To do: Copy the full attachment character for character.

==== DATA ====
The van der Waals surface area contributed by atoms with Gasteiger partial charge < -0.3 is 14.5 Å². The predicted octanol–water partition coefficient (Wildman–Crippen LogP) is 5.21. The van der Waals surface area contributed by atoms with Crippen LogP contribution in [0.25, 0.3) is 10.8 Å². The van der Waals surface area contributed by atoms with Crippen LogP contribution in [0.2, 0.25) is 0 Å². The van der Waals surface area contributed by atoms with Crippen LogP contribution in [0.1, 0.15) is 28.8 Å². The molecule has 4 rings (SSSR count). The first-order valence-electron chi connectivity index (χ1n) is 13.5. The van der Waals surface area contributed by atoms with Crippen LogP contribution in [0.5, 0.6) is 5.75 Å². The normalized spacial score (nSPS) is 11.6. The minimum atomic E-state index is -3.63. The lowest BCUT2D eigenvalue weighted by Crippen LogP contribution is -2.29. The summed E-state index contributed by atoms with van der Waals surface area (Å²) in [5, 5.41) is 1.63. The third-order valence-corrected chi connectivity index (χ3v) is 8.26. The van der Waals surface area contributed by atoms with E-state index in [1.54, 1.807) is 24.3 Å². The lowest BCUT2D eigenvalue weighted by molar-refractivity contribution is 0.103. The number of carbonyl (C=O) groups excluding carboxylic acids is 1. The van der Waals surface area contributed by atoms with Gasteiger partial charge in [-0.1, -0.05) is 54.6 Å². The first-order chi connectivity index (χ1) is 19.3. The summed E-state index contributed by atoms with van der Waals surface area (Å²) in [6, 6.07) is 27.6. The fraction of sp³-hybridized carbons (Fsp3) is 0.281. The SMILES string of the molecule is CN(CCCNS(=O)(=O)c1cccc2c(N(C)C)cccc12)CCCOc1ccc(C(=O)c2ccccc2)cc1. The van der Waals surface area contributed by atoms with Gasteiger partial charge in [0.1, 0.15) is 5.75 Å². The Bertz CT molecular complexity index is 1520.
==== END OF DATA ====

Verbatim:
The van der Waals surface area contributed by atoms with Gasteiger partial charge < -0.3 is 14.5 Å². The predicted octanol–water partition coefficient (Wildman–Crippen LogP) is 5.21. The van der Waals surface area contributed by atoms with Crippen LogP contribution in [0.25, 0.3) is 10.8 Å². The van der Waals surface area contributed by atoms with Crippen LogP contribution in [0.2, 0.25) is 0 Å². The van der Waals surface area contributed by atoms with Crippen LogP contribution in [0.1, 0.15) is 28.8 Å². The molecule has 4 rings (SSSR count). The first-order valence-electron chi connectivity index (χ1n) is 13.5. The van der Waals surface area contributed by atoms with Crippen LogP contribution in [0.5, 0.6) is 5.75 Å². The normalized spacial score (nSPS) is 11.6. The minimum atomic E-state index is -3.63. The lowest BCUT2D eigenvalue weighted by Crippen LogP contribution is -2.29. The summed E-state index contributed by atoms with van der Waals surface area (Å²) in [5, 5.41) is 1.63. The third-order valence-corrected chi connectivity index (χ3v) is 8.26. The van der Waals surface area contributed by atoms with E-state index in [1.54, 1.807) is 24.3 Å². The lowest BCUT2D eigenvalue weighted by molar-refractivity contribution is 0.103. The number of carbonyl (C=O) groups excluding carboxylic acids is 1. The van der Waals surface area contributed by atoms with Gasteiger partial charge in [-0.1, -0.05) is 54.6 Å². The first-order chi connectivity index (χ1) is 19.3. The summed E-state index contributed by atoms with van der Waals surface area (Å²) in [6, 6.07) is 27.6. The fraction of sp³-hybridized carbons (Fsp3) is 0.281. The SMILES string of the molecule is CN(CCCNS(=O)(=O)c1cccc2c(N(C)C)cccc12)CCCOc1ccc(C(=O)c2ccccc2)cc1. The van der Waals surface area contributed by atoms with Gasteiger partial charge in [0.1, 0.15) is 5.75 Å². The Bertz CT molecular complexity index is 1520.